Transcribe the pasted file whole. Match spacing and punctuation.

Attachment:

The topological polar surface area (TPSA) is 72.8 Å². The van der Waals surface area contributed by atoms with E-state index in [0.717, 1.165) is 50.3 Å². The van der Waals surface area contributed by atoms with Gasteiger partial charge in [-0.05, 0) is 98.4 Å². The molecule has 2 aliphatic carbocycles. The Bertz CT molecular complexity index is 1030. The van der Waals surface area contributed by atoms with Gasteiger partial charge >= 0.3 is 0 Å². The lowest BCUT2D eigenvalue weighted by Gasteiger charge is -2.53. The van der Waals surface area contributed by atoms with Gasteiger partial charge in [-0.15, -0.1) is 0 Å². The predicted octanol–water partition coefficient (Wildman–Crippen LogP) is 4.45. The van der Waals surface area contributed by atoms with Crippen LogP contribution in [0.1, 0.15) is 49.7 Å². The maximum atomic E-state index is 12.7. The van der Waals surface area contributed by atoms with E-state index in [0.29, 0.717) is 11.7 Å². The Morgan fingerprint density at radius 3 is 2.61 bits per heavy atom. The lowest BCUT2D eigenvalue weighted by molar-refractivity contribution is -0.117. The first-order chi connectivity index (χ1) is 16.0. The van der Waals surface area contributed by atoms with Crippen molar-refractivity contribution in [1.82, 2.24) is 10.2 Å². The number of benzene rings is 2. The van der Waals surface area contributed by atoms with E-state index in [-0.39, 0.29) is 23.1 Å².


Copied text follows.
The topological polar surface area (TPSA) is 72.8 Å². The van der Waals surface area contributed by atoms with E-state index in [0.717, 1.165) is 50.3 Å². The van der Waals surface area contributed by atoms with Gasteiger partial charge in [-0.05, 0) is 98.4 Å². The molecule has 2 aliphatic carbocycles. The Bertz CT molecular complexity index is 1030. The van der Waals surface area contributed by atoms with Gasteiger partial charge >= 0.3 is 0 Å². The lowest BCUT2D eigenvalue weighted by Gasteiger charge is -2.53. The van der Waals surface area contributed by atoms with Gasteiger partial charge in [-0.15, -0.1) is 0 Å². The predicted octanol–water partition coefficient (Wildman–Crippen LogP) is 4.45. The van der Waals surface area contributed by atoms with Crippen LogP contribution in [0.1, 0.15) is 49.7 Å². The maximum atomic E-state index is 12.7. The van der Waals surface area contributed by atoms with E-state index in [0.29, 0.717) is 11.7 Å². The Morgan fingerprint density at radius 3 is 2.61 bits per heavy atom. The lowest BCUT2D eigenvalue weighted by molar-refractivity contribution is -0.117. The first-order chi connectivity index (χ1) is 16.0. The van der Waals surface area contributed by atoms with Crippen molar-refractivity contribution in [1.82, 2.24) is 10.2 Å². The number of benzene rings is 2. The van der Waals surface area contributed by atoms with E-state index in [-0.39, 0.29) is 23.1 Å².